• A fabulous book!
    Get down on the floor and start playing! That's the message of this delightful new book. Dr. Lawrence Cohen explains why a great parent is a playful parent, and how play can be used to build closer relationships between parents and children. I recommend it very highly....more info
  • We liked the concept
    My husband was already practicing "Playful Parenting" but I am sure others would benefit from some of the concepts presented. We have connected with our adopted daughter through playful parenting-she is very attached to us. ...more info
  • I'm all business
    ...at least I feel that way sometimes. At first I felt kind of silly buying this book, but I definitely am happy that I did - I have added it to a small list of books that provide useful parenting tools to me. I have this amorphous idea in my head about what kind of a mommy I want to be (I have a 17 month old son, and we're trying for the next one), but very little in the way of role models and examples to help flesh out that picture. This book is helping me to "get over myself" and be less business like. It has helped me strike a balance between the everyday routine and rituals that are really important for our sanity and the spontaneity that punctuates our day with joy, belly laughs and squeals. It will definitely grow with us, too!

    One thing that really opened my eyes is the idea of undesirable behavior (hitting, biting, or even just anger) as a sort of ham-handed way for your toddler to try to connect with you. The language of answering a hit or some other behavior with a response that lets them know that you "heard" what they are really trying to tell you was fantastic. An example: my son has started going to school 2 mornings a week and is kind of going through a difficult time when I pick him up. When I used the technique from the book, I looked into his eyes and said, "I missed you, too and I am so glad we're together again" I swear he understood what I was saying, and it calmed him. Just as I learned a long time ago that babies' only way of expressing themselves is through crying, I realize now that my son still doesn't have the words to tell me how he really feels, so visceral expressions just make sense to him. I hope that this helps him put words to what he is feeling for the future.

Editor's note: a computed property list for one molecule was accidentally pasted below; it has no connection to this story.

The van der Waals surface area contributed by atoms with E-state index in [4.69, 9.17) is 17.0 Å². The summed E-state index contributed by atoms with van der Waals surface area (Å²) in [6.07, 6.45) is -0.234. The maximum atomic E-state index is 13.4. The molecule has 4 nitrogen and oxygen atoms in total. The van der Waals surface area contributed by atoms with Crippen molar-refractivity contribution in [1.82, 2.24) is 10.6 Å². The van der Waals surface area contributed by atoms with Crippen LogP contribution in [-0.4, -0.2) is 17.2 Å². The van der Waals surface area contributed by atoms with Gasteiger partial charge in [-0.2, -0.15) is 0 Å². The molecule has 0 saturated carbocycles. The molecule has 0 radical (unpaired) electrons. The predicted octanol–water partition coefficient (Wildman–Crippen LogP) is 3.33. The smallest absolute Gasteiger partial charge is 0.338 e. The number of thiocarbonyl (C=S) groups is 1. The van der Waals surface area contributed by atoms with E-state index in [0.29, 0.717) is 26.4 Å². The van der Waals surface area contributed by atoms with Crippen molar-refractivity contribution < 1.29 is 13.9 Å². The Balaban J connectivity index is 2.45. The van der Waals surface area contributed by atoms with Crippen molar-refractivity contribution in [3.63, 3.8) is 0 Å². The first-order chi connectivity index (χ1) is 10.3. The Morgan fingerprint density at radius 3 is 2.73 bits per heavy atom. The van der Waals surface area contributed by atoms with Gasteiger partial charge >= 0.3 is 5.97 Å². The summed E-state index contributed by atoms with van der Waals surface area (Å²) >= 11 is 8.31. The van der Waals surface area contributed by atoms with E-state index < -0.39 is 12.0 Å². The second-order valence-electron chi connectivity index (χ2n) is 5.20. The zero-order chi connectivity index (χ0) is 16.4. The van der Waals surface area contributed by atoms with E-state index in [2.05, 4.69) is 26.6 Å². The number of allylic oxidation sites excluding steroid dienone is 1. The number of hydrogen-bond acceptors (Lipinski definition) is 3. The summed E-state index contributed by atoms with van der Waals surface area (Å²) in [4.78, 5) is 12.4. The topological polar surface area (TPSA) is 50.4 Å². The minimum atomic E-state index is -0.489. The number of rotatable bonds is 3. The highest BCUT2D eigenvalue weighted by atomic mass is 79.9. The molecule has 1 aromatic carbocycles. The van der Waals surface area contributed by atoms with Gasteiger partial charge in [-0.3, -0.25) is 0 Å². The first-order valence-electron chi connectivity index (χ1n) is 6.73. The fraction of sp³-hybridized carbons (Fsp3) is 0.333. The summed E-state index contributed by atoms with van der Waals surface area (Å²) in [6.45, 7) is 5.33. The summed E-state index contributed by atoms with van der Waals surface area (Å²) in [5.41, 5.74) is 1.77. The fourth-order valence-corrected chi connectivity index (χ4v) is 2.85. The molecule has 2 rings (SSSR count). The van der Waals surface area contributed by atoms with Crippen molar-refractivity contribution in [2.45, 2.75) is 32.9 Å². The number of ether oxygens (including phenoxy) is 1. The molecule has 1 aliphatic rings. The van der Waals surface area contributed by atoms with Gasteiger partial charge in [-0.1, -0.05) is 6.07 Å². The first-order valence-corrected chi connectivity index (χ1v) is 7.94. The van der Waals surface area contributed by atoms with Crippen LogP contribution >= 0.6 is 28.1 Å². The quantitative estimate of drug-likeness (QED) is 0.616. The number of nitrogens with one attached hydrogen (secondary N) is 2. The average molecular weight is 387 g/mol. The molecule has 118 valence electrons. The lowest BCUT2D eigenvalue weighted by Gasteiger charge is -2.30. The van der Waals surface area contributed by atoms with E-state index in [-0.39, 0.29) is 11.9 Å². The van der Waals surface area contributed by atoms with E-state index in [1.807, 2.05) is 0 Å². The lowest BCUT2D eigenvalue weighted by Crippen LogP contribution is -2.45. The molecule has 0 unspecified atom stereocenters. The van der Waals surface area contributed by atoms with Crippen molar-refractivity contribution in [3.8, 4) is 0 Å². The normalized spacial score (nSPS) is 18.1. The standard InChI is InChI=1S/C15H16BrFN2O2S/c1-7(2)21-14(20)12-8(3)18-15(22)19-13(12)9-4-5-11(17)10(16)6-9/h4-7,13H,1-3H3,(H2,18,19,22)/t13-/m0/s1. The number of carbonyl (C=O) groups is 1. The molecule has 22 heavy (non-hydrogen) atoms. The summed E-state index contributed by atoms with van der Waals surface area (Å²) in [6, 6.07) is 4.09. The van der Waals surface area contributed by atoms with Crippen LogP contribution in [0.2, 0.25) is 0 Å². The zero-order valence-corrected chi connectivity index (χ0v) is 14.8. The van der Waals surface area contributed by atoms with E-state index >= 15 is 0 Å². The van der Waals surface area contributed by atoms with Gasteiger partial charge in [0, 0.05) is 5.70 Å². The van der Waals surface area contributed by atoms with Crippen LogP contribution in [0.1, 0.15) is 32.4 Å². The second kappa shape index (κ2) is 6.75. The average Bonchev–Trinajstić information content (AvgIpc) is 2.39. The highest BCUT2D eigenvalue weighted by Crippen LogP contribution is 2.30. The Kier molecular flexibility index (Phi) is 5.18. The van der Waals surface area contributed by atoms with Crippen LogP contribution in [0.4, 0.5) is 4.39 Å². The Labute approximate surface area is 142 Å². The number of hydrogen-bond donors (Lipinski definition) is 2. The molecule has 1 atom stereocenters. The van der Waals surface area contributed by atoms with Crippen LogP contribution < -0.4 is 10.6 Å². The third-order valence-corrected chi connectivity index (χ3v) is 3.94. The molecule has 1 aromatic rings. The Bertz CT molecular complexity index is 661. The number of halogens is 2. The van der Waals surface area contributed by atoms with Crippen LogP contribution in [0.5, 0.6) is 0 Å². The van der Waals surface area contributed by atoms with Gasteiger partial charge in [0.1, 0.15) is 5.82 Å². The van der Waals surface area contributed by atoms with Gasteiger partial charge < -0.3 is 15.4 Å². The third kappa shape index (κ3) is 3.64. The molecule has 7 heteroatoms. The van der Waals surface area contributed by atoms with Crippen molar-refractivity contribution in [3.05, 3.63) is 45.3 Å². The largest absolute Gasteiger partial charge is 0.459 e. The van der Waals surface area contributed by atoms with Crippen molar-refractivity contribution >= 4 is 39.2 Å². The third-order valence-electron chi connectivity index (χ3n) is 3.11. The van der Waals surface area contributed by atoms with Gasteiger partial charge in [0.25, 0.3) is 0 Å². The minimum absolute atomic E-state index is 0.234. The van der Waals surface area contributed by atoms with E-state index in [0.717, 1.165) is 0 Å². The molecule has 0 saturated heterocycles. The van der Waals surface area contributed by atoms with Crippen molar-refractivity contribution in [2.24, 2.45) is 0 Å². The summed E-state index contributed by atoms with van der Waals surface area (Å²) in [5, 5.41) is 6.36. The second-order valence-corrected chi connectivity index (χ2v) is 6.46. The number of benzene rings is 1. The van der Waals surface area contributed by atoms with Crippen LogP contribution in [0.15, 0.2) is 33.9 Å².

I think that for new parents and parents of toddlers, especially, but also older children that the chapter entitled "Accept Strong Feelings (theirs and yours)" is actually a serious chapter with a lot of meat to help learn how to express and feel emotions, and deal with them in a healthy way.

    5 stars because I was pleasantly surprised - even the material that seemed like it's been dealt with before is viewed in a refreshing new, playful way....more info
  • This is a great book and a wonderful new outlook!
    I do, however, *highly* disagree with Amazon.com matching it with 1-2-3 Magic as something to buy at the same time. I've read both books and they are extremely different in their views on parenting and discipline! I cannot imagine that Mr Cohen would appreciate the pairing, either.--Editing this to add that I am glad to see that Amazon.com is no longer pairing it with 1-2-3 Magic!

    Playful Parenting is an awesome book and I encourage every parent to read it and apply it. Your relationship with your child/ren will never be the same....more info

  • A compassionate approach for children as well as parents
    I had read through this book and sensed deeply how compassionate the author felt towards the children and parents. He understands how difficult it is to grow up as well as how difficult it is to raise happy and healthy children. He repeatedly emphasize the importance of staying connected with children and supplied wonderful examples for how to do it in difficulty situations. I was so touched by the authout's compassion and decided to lighten up. IT WORKS! I saw the twinkles in my 7-year-old son's eyes! After we had several episodes of laughing and giggles in the times that would have called for "disciplines" I felt my son's attitude changed. He was so willing to be cooperate and more understanding. Boy, I am not going to lament about why I did not read this book any earlier. What I am going to do is to read it as many times as possible until this approach becomes as natural to me as breathing. Thank you, Mr. Cohen. ...more info
  • An Incredible Book About Play!~!~!~!
    I loved this book and it helped me understand kids so much more, even thought I am around them all day. I play with my friends, and now I really understand how play works, and what everything means when certain people do certain things. I REALLY loved this book and I recommend it to everyone in the world who ever interacts with kids....more info
  • easy ways to solve behavior problems and to get connected
    This book is excellent, so much more than what I had expected. A must-read for all parents.